“What are you doing?”

“Going to sea.”

“See what?”

And went on from there with the audience laughing along with them.

Linda managed to climb through a picture frame while teaching the students about life and respect.  Jody made everyone believe that he was really climbing down into the bowels of his pirate’s ship.

Double Vision made it seem that you were only laughing, but in reality their charm was that you laughed and learned and had a great time.


Last Gifts to the Pelham Fire Department

by Lynne Ober


From left, Charlotte Moore, Carol Fisher, Sue Levine, Principal Cathy Pinsonneault, and Joyce Mason.  In the back, Fire Chief Dave Fisher and MaryLyn Colbarn.

Pelham’s Fire Auxiliary will disband when Fire Chief Dave Fisher retires.  His wife, Carol, has been one of the active members of this small but vigorous group.  “We decided to spend all of our money on useful things for the town,” said Carol.

Last week they presented an automatic electronic defibrillator to Pelham Memorial School.  AEDs, once powered on, will walk a lay person through usage.  “It’s very easy to use,” said Charlotte Moore, a member of Pelham’s Fire Auxiliary unit. 

Sue Levine, nurse at PMS, is trained in CPR and in the use of an AED.  She was delighted to have one for her school.  “It absolutely walks you through using it, but I plan to offer some training to school staff,” she said.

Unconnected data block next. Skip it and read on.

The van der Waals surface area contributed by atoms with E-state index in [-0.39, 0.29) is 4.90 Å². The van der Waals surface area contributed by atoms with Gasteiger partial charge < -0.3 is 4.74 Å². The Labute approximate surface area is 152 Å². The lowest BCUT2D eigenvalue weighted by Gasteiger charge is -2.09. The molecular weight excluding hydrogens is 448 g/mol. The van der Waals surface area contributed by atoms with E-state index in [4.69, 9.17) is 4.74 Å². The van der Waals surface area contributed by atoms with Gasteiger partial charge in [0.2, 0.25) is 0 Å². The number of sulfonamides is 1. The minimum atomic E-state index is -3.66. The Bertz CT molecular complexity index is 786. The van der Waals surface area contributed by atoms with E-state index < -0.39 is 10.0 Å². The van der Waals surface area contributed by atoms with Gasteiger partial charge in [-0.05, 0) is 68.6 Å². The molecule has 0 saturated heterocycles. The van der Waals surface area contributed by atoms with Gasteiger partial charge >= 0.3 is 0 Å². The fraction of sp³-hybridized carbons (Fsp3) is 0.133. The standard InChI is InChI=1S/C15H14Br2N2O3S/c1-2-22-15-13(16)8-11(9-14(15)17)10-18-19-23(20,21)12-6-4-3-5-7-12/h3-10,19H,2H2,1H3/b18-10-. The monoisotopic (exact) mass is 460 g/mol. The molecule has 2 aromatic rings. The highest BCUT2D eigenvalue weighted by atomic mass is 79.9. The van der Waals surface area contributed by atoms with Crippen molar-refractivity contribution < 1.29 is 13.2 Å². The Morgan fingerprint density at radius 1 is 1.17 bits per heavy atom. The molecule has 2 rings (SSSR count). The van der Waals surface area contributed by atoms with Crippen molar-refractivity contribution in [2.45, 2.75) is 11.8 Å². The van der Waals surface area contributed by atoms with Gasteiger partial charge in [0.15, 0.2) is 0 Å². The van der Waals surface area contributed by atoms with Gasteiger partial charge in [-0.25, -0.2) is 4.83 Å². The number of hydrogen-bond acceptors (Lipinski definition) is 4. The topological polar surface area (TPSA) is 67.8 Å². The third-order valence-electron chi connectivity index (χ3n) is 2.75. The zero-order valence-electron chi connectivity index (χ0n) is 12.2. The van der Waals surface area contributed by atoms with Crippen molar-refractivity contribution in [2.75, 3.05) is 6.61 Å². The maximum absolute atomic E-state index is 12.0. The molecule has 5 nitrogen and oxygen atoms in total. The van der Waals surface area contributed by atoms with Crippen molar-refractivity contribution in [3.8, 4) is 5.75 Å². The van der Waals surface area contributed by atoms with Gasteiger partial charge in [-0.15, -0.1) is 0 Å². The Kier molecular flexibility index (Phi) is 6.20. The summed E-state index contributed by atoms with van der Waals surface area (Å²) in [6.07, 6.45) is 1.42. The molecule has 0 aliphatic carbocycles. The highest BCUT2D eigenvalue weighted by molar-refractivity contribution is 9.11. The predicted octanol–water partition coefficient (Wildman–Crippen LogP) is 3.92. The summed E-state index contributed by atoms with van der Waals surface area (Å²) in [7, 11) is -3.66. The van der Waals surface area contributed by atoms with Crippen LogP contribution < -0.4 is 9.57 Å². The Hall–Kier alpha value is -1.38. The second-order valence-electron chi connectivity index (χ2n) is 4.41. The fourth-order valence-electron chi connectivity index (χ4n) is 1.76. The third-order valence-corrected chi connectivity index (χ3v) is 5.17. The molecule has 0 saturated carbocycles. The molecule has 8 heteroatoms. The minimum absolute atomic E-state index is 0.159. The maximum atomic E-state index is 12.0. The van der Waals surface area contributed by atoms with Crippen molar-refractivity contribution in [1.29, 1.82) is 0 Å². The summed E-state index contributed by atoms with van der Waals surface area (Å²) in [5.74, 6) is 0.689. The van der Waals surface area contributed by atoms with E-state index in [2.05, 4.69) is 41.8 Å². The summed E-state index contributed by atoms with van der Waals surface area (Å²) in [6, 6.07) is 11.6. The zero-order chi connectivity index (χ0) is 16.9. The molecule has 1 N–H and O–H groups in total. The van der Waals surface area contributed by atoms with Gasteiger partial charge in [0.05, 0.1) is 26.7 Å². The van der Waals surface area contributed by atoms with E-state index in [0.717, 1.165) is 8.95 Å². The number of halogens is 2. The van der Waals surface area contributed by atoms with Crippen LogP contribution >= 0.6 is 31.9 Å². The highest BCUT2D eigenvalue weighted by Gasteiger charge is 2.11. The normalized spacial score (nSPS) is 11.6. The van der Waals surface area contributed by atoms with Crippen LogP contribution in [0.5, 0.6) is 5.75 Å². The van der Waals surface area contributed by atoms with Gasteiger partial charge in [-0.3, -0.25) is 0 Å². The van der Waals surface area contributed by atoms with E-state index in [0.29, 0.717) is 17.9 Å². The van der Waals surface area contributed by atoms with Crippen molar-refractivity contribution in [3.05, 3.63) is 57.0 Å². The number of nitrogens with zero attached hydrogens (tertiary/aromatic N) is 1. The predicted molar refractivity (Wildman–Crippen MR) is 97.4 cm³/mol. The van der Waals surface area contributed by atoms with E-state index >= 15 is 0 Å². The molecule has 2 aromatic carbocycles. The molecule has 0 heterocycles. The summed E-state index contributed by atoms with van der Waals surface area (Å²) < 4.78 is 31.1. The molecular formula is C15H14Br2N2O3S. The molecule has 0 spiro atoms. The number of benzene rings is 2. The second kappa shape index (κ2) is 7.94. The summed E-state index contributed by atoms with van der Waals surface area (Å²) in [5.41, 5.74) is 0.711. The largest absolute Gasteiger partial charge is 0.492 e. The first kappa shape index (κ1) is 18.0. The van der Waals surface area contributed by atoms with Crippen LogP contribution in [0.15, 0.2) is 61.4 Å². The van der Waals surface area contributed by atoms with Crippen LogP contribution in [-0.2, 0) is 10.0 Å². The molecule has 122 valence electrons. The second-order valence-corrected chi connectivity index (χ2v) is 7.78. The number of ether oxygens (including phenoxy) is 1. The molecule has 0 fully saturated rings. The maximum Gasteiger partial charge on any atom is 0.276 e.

The unit cost almost $2,000 and will be a great benefit to the school.

But the Fire Auxiliary didn’t stop there.  Next they moved to Central Fire Station where they presented two sets of animal oxygen masks to the fire department.  Each set has three various sized masks that can be used on animals overcome by smoke during a fire.  Each ambulance will carry one set.  

According to Fisher, the masks can be sterilized after each use and re-used.

“It’s time for someone else to take over,” said Moore, “but it’s kind of sad.” 

Joyce Mason agreed.  She recalled standing out in the cold passing out coffee and watching the firefighters work.  “I’ll miss it, but it will be nice to stay in bed at night.”